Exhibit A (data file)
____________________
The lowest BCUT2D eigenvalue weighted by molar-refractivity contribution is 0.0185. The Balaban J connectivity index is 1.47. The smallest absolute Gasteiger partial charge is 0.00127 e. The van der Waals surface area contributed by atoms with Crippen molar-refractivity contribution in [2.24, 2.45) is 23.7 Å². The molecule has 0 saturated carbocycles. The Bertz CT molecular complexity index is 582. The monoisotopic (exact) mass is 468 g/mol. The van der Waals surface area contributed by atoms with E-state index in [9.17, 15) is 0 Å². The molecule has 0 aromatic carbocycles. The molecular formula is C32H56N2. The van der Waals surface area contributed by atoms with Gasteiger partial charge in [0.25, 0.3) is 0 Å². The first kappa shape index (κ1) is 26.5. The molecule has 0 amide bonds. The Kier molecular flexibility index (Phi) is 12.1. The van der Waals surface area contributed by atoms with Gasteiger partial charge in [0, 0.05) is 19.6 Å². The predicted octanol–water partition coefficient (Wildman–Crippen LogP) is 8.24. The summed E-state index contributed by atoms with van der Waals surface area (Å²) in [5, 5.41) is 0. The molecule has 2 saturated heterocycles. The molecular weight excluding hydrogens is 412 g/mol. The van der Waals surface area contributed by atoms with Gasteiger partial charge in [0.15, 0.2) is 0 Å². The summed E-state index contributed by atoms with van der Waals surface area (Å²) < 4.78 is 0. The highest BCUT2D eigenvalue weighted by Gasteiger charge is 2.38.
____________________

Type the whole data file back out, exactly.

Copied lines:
The lowest BCUT2D eigenvalue weighted by molar-refractivity contribution is 0.0185. The Balaban J connectivity index is 1.47. The smallest absolute Gasteiger partial charge is 0.00127 e. The van der Waals surface area contributed by atoms with Crippen molar-refractivity contribution in [2.24, 2.45) is 23.7 Å². The molecule has 0 saturated carbocycles. The Bertz CT molecular complexity index is 582. The monoisotopic (exact) mass is 468 g/mol. The van der Waals surface area contributed by atoms with E-state index in [9.17, 15) is 0 Å². The molecule has 0 aromatic carbocycles. The molecular formula is C32H56N2. The van der Waals surface area contributed by atoms with Gasteiger partial charge in [0.25, 0.3) is 0 Å². The first kappa shape index (κ1) is 26.5. The molecule has 0 amide bonds. The Kier molecular flexibility index (Phi) is 12.1. The van der Waals surface area contributed by atoms with Gasteiger partial charge in [0, 0.05) is 19.6 Å². The predicted octanol–water partition coefficient (Wildman–Crippen LogP) is 8.24. The summed E-state index contributed by atoms with van der Waals surface area (Å²) in [5, 5.41) is 0. The molecule has 2 saturated heterocycles. The molecular weight excluding hydrogens is 412 g/mol. The van der Waals surface area contributed by atoms with Gasteiger partial charge in [0.15, 0.2) is 0 Å². The summed E-state index contributed by atoms with van der Waals surface area (Å²) < 4.78 is 0. The highest BCUT2D eigenvalue weighted by Gasteiger charge is 2.38.